PUBLIC-facing desks at police stations across the county could close as part of a force-wide cut to front counter services.

Thames Valley Police (TVP) launched a public consultation on Monday seeking residents’ views on whether front counters should close at Bicester, Witney and Kidlington South police stations.

Under the plans, the force will also reduce Oxford’s St Aldate’s police station opening hours by two hours from 8am - 10pm seven days a week, to 8am - 8pm instead.

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Opening hours of front counters in Abingdon and Banbury will also be reduced.

The proposed changes, which include reductions in Buckinghamshire and Berkshire as well, would save the force around £1.4million.

Although front counters have been closed since March 2020 due to the pandemic, residents in Bicester say a permanent closure would be ‘utterly ridiculous’.

Resident Ron Hoare said: “Just to save a few quid. Utterly ridiculous for the people of Bicester not having somewhere to go to speak with an officer for whatever. That’s not showing us in Bicester that Thames Valley Police force cares much for us.”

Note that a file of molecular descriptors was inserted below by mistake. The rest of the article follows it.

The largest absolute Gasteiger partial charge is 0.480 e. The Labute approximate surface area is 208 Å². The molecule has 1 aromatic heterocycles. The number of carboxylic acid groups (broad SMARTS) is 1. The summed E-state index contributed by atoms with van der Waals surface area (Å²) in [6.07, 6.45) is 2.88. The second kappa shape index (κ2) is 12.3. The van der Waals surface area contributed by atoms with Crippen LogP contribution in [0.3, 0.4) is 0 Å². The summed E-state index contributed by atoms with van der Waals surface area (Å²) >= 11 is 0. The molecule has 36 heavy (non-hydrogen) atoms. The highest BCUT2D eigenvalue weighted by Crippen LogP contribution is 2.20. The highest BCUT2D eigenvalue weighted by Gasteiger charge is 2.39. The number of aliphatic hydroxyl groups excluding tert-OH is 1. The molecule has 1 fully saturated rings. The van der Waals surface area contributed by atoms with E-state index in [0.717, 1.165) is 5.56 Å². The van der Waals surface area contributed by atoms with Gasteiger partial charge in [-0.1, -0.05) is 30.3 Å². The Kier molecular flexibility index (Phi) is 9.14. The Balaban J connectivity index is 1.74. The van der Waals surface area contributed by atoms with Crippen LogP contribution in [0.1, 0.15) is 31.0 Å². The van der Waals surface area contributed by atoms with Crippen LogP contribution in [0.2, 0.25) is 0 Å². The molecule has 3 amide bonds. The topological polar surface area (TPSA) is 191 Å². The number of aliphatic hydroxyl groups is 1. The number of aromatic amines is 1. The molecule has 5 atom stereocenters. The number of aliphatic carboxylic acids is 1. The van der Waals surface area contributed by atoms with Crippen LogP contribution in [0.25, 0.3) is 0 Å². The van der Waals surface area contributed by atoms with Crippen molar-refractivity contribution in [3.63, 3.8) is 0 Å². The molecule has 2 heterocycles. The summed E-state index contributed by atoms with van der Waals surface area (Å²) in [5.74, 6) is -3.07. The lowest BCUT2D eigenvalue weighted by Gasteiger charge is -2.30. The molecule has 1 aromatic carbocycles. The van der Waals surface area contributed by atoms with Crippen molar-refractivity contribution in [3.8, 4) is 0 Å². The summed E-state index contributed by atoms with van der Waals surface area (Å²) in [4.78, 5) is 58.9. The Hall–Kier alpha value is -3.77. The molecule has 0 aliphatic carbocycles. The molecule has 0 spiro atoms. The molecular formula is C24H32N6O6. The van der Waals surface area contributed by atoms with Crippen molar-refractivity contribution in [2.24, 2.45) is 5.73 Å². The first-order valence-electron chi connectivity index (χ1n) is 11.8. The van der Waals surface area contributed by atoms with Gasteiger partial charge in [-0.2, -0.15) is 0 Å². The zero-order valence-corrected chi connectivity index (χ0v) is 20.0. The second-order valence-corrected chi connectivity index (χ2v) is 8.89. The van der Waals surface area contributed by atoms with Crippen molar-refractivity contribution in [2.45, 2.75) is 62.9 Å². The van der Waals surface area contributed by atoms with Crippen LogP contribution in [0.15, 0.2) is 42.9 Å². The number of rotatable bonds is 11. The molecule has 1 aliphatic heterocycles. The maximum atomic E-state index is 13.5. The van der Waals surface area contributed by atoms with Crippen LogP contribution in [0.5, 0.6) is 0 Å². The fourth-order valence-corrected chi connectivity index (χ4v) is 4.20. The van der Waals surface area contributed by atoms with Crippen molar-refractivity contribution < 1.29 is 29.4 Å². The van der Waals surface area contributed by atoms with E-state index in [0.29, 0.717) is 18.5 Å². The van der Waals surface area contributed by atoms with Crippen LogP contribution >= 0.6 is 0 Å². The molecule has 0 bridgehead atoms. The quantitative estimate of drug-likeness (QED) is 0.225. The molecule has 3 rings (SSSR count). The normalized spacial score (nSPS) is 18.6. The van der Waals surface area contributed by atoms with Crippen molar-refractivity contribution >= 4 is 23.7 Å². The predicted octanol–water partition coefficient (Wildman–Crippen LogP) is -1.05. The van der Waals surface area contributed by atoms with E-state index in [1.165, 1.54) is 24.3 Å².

Front counter services usually allow people to report crime, give information about a crime, produce documents required by a police officer, report for bail, leave messages for officers and staff and reclaim seized vehicles.

People used to be be able to hand in and reclaim lost property, but this service was recently cut.

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City councillor Louise Upton cabinet member for a safer, healthy Oxford says it is 'good news' that St Aldate's front counter is staying open and she is 'not concerned' about the two hour reduction in opening times.

She said: "I think for St Aldates that's reasonable. It would be interesting to see the number of people coming in between 8am and 10am in a normal week. I can imagine the number would be small.

"As long as the police are responding to 999 calls and other non-emergency numbers, that's what's important.

"It's reasonable for people to go to the station at a different time if it means the force will save resources and manpower.

"I'm surprised they are looking to close others because the elderly who perhaps do not use computers may want to report or pop in on a Saturday morning to say what has been troubling them."

The proposal does not affect police officer numbers nor the number of police bases, so the public will not experience any difference to officer visibility.

There are 79 police bases force-wide, which are not affected.

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The consultation is hosted on the digital platform Snap and will run until January 31.

To have your say, go to

To obtain a paper copy, call 01865 542895 to leave your address for a copy of the consultation to be sent to you.

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